Chanukah begins early this year but you can get a jump on the festivities by attending what promises to be an eclectic and interesting day at the Lower East Side Jewish Conservancy Fifth Jewish Heritage Festival on Sunday, November 3. The all-day festival features events that will please a range of tastes: walking tours exploring neighborhood synagogues, including three of the oldest synagogues in New York City; a vintage goods benefit sale and a special presentation, "Gals From the Hood."
Tribeca’s Synagogue for the Arts, which is an architectural masterwork itself, is hosting a new exhibit in its downstairs gallery space, featuring work by Yona Verwer, a Dutch-born, New York-based artist and Heather Stoltz, also a New York artist. Each looks to the topic of vulnerability in New York City.
The “YH” in the name of the swanky YH4 Architects’ Gallery is for Yad Harutzim (loosely translated as “Striver’s Row’’), the name of the Jerusalem street where the Gallery established itself this past year. YH4 is a leader in the budding revival of the city’s dowdy Talpiot industrial district. The neighborhood’s car dealerships, retail and wholesale enterprises and fast-food restaurants are conspicuous, but some of the city’s premier cultural and business start-ups are hidden from the eye. One of YH4’s neighbors on the fourth floor of an aging grey-cement building is the Sam Spiegel Film and Television School.
Don’t go to this exhibition in a hurry; and don’t go with children; but if you have the slightest interest in mathematics or Jewish history of the twentieth century, then go. Seeing “Transcending Tradition: Jewish Mathematicians in German-Speaking Academic Culture” at the Center for Jewish History is like reading a short illustrated book mounted on plywood, but your patience will be rewarded. Where does the interest lie for the non-mathematician? In the characters of the people whose histories it tells; and for the glimpses of people at work on fundamental problems.
At one point in “Crazy Glue,” a short film by Elizabeth Orne, a young wife who has been involved in an extramarital affair returns home to find that her husband has crazy glued every movable object in their small apartment. The chairs won’t budge, the receiver will not lift off the phone, the fridge won’t open. When she looks up, she finds that her husband has even glued himself to the ceiling, hanging down, waiting for her to return to him.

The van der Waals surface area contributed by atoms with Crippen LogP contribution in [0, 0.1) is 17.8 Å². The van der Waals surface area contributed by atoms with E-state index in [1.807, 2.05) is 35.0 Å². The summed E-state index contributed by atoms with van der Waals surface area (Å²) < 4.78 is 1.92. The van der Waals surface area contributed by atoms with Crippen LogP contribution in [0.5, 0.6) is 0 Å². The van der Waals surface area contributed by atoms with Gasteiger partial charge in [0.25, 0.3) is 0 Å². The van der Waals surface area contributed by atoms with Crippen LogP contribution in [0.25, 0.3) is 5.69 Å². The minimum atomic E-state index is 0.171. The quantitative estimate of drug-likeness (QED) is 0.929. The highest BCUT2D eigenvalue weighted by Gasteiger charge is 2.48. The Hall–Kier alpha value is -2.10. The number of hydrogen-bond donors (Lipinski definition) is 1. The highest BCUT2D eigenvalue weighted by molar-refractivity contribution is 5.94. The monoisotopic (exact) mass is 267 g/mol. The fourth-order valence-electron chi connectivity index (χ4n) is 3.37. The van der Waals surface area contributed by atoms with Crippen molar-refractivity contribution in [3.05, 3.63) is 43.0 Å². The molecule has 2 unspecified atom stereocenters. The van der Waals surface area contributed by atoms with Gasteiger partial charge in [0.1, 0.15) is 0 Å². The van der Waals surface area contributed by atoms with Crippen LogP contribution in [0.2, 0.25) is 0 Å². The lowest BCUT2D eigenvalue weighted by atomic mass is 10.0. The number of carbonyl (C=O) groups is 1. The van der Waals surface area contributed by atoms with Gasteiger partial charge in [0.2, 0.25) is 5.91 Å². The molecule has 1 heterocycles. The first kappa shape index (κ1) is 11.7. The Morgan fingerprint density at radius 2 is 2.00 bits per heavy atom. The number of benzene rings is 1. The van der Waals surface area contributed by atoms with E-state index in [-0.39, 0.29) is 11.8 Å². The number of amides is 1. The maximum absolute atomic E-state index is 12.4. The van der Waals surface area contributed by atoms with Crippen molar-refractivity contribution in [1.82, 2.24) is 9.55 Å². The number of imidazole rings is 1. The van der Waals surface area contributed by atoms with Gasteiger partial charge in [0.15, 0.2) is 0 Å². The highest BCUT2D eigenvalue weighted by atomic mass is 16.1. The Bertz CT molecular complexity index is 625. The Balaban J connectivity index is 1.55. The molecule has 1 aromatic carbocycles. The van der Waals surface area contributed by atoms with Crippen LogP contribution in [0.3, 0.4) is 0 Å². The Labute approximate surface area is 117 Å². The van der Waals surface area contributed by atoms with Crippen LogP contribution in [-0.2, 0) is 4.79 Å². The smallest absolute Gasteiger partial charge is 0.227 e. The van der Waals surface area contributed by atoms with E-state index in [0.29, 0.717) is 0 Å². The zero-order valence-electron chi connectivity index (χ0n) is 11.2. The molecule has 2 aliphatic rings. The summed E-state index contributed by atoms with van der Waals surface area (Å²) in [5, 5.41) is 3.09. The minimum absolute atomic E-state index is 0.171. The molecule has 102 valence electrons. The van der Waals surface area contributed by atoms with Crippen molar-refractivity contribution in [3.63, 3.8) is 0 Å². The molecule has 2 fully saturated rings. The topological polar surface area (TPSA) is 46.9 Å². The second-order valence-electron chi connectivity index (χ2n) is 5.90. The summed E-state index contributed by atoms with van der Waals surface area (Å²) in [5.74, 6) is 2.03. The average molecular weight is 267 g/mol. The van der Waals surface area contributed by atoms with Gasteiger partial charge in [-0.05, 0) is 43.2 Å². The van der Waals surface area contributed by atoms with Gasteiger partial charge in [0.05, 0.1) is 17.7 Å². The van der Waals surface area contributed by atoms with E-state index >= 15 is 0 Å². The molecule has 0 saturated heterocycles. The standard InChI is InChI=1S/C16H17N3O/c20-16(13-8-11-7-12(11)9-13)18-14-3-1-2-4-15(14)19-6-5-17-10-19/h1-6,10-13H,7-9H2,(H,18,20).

Dalia Betolin-Sherman’s first collection of short stories, “When the World Turned White,” brings to life the breathless voice of an immigrant child who, along with her sisters, peers down at a neighbor’s laundry line from the high window sill perch of the southern Israeli absorption center, which her family calls the hostel. Over the course of seven vignettes, the narrator grows up into a young woman, a voracious reader who grudgingly assists her overbearing mother in answering ads for assembly-line factory jobs.
On a Monday night in late September, forty people gathered in a spacious, two-floor Chelsea Loft for the debut of the Maqam Project, a fusion of Judeao-Arabic music and reflective Jewish poetry. A maqam is an Arabic musical scale, similar to a jazz mode, which repeats a musical theme while allowing for and encouraging improvisation. Spearheading the project was its musical director, Epichorus founder, and oudist Rabbi Zach Fredman, who was selected as one of The Jewish Week’s “36 Under 36” and serves as rabbi and music director of the New Shul in Greenwich Village. He was joined by a flutist, percussionist, and violin player. St. Louis-based writer and teacher Rabbi James Stone Goodman interspersed poetry pertaining to the parsha, or weekly Torah portion, across the Middle-Eastern melodies.
One of the New York City’s best-kept secrets, The Hebrew Home at Riverdale is a treasure trove of unexpected delights. The permanent and rather eclectic collection housed there contains more than 5,000 works of art. Prepare to be surprised by the array: Around one corridor, Andy Warhol’s “Ten Portraits of Jews of the Twentieth Century,” around another William Wegman’s iconic Weimaraner photos. Here an Alex Katz, there a Picasso, or lurking behind a column, a Ben Shahn or Louise Nevelson. And be sure to stare back at the “Portrait of Thomas Chaloner,” from the school of Anthony Van Dyck (c. 1630s) with its eponymous subject coolly gazing out at diners in the facility’s River Café. The sculpture garden, with its sweeping view of the Hudson River, includes work by Herbert Ferber and Menashe Kadishman. And, in the hallways, don’t miss the collection of Madame Alexander First-Lady Dolls.
If you don’t yet know the work of comics artist Rutu Modan, now is the perfect time to become acquainted with it: The Tel Aviv-based Modan is in New York this week to promote her latest graphic novel, “The Property” (Drawn & Quarterly). Translated by Jessica Cohen, this book—beautiful both in story and in images—depicts Regina and Mica, a grandmother-granddaughter pair on a journey from Israel to the grandmother’s native Warsaw. Their ostensible purpose: to investigate the reclamation of the grandmother’s former home.
Multimedia installation is not a novelty on the contemporary art scene. Even the inventive fusing of avant-garde couture, architecture and video is not without precedent. However, The Jewish Museum’s exhibition “threeASFOUR: MER KA BA,” is hallowed ground. This is space made sacred by its fervid devotion to intricate detail and the purity of its spiritual vision. The effect is disorienting and ethereal.